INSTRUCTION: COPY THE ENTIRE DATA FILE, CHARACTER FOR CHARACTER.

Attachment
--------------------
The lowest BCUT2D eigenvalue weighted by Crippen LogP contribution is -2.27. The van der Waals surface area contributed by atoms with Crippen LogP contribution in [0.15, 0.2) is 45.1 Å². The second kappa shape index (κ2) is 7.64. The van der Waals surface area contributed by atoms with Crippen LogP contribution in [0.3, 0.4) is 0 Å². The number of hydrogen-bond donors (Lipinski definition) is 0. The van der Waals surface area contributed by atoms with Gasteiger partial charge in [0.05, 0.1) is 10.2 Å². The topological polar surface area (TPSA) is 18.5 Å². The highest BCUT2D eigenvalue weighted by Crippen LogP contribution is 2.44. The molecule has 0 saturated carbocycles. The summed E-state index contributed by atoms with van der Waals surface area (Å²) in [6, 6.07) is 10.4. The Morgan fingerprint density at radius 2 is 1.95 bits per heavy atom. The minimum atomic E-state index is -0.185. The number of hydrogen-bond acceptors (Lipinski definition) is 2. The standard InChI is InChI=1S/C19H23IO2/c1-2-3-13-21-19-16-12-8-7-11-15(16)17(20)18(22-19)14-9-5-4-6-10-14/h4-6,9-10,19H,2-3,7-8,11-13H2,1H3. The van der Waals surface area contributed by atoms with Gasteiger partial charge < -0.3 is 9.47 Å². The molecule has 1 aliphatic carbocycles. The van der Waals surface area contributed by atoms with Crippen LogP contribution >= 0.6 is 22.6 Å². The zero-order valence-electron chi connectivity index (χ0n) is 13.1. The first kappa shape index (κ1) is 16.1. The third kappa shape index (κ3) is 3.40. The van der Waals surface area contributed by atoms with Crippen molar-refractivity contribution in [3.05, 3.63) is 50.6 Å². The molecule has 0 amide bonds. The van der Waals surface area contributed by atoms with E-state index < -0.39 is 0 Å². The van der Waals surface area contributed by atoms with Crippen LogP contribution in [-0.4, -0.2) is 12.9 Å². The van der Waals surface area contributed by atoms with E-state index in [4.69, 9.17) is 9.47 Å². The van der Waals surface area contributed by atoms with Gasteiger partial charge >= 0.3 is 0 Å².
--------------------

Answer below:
The lowest BCUT2D eigenvalue weighted by Crippen LogP contribution is -2.27. The van der Waals surface area contributed by atoms with Crippen LogP contribution in [0.15, 0.2) is 45.1 Å². The second kappa shape index (κ2) is 7.64. The van der Waals surface area contributed by atoms with Crippen LogP contribution in [0.3, 0.4) is 0 Å². The number of hydrogen-bond donors (Lipinski definition) is 0. The van der Waals surface area contributed by atoms with Gasteiger partial charge in [0.05, 0.1) is 10.2 Å². The topological polar surface area (TPSA) is 18.5 Å². The highest BCUT2D eigenvalue weighted by Crippen LogP contribution is 2.44. The molecule has 0 saturated carbocycles. The summed E-state index contributed by atoms with van der Waals surface area (Å²) in [6, 6.07) is 10.4. The Morgan fingerprint density at radius 2 is 1.95 bits per heavy atom. The minimum atomic E-state index is -0.185. The number of hydrogen-bond acceptors (Lipinski definition) is 2. The standard InChI is InChI=1S/C19H23IO2/c1-2-3-13-21-19-16-12-8-7-11-15(16)17(20)18(22-19)14-9-5-4-6-10-14/h4-6,9-10,19H,2-3,7-8,11-13H2,1H3. The van der Waals surface area contributed by atoms with Gasteiger partial charge < -0.3 is 9.47 Å². The molecule has 1 aliphatic carbocycles. The van der Waals surface area contributed by atoms with Crippen LogP contribution >= 0.6 is 22.6 Å². The zero-order valence-electron chi connectivity index (χ0n) is 13.1. The first kappa shape index (κ1) is 16.1. The third kappa shape index (κ3) is 3.40. The van der Waals surface area contributed by atoms with Crippen molar-refractivity contribution in [3.05, 3.63) is 50.6 Å². The molecule has 0 amide bonds. The van der Waals surface area contributed by atoms with E-state index < -0.39 is 0 Å². The van der Waals surface area contributed by atoms with Crippen LogP contribution in [-0.4, -0.2) is 12.9 Å². The van der Waals surface area contributed by atoms with E-state index in [4.69, 9.17) is 9.47 Å². The van der Waals surface area contributed by atoms with Gasteiger partial charge >= 0.3 is 0 Å².